Contents of ACE Screening Tool #

ACE category

Survey question*



Did you feel you didn’t have enough to eat, had to wear dirty clothes, or had no one to protect or take care of you?


Parental Loss/Divorce

Did you lose a parent through divorce, abandonment, death, or other reasons?


Household Mental Illness

Did you live with anyone who was depressed, mentally ill, or attempted suicide?


Household Substance Abuse

Did you live with anyone who had a problem with drinking/using drugs, including prescription drugs?


Domestic Violence

Did your parents or adults in your home ever hit, punch, beat, or threaten to harm each other?


Household Incarceration

Did you live with anyone who went to jail or prison?


Verbal Abuse

Did a parent or adult in your home ever swear at you, insult you, or put you down?


Physical Abuse

Did a parent or adult in your home ever hit, beat, kick, or physically hurt you in any way?


Emotional Abuse

Did you feel that no one in your family loved you or thought you were special?


Sexual Abuse

Did you experience unwanted sexual contact (such as fondling or oral/anal/vaginal intercourse/penetration)?

  1. *Survey questions based on ACE screening tool for adults through

How to use ACE screening tool:

Screening provides an “ACE Score”. The ACE Score is cumulative as it tallies how many different categories of ACE traumas a person experienced in childhood (above). The ACEs screening tool records self-reported abuse and household dysfunction encountered between the ages of 0–18 years in the form of abuse/maltreatment, exposures, and household dysfunctions. The survey consists of 10 questions, with a maximum score of 10. Each question is worth one point and represents categories of childhood trauma. A score of 4 or greater is considered significant, with higher scores related to poorer health outcomes in adulthood.

Those with > 5 ACEs were reportedly 8 times more likely to have depression and 4 times more likely to have anxiety than those without ACEs. Metabolic disorders, such as hypertension and diabetes also are linked to high ACE scores. Similar associations are noted between elevated ACE scores and immune disease, cancer, liver and cardiovascular disease, and other age-related diseases. There is also evidence that suggests synergistic effects between specific ACEs, leading to increased likelihood of poorer health outcomes.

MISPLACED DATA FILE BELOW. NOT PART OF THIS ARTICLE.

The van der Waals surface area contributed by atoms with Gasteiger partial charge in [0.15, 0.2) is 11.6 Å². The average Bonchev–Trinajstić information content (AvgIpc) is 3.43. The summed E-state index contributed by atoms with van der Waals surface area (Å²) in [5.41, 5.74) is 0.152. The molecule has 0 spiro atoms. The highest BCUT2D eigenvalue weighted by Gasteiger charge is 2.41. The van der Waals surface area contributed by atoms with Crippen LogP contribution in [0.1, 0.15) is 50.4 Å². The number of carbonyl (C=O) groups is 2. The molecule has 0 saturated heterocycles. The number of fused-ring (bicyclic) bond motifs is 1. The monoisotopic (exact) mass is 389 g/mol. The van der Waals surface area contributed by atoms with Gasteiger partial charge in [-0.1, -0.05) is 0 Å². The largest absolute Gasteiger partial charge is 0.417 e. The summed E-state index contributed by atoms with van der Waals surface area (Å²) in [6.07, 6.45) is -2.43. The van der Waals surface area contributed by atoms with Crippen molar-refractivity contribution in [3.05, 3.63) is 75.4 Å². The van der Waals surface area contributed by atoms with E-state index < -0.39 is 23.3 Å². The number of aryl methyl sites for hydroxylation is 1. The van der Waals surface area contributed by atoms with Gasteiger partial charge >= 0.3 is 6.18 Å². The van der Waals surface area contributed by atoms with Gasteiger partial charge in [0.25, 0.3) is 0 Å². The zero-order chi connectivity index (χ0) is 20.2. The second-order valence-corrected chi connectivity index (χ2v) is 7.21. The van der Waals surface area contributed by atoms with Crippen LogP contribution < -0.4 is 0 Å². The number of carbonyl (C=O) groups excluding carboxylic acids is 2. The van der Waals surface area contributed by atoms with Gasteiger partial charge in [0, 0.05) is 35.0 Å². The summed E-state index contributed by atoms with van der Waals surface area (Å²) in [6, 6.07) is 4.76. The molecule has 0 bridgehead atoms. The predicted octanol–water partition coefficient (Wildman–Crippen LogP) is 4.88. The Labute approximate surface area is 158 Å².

ACE screening at intake helps understand health outcomes associated with ACEs but generates the need for referral networks to professionals who help individuals with their traumas once reported.

What to do following ACE screening:

Trauma-specific measures:

  • Professionalism

    • Mandatory reporting (U.S. Guideline)

      • Have contacts for Government agencies (U.S. Health and Human Service)

      • Determined on a regional basis and the nature and timeframe of the abuse.

    • Remain within the scope of practice for chiropractors (Determined by location)

      • Utilize a referral network for care outside the scope of chiropractic care

    • Respect patient's right to refuse sharing information/declining screening

  • Chiropractor professional referral network:

    • Detailed network of professioanls for specific referrals based on patient care needs and ACE screening results

      • ex. Psychotherapy

    • Provide resources to patients in their appointments to maintain confidentiality

Universal Measures:

  • Brochures/pamphlets on abuse, trauma, or ACE related topics

    • Easily accessible, and in plain sight

    • Content appropriate for patient self-education

  • Hotlines and local resources:

    • Phone numbers, websites or QR codes

    • Posted in areas patients may access them out of sight from possible abusers

      • Ex. rest rooms

  • Business cards of local professionals

    • Ex. counseling services

    • Made available for patients to take anonymously

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Baca, K.J., Salsbury, S.A. Adverse childhood experiences and trauma informed care for chiropractors: a call to awareness and action. Chiropr Man Therap 31, 30 (2023).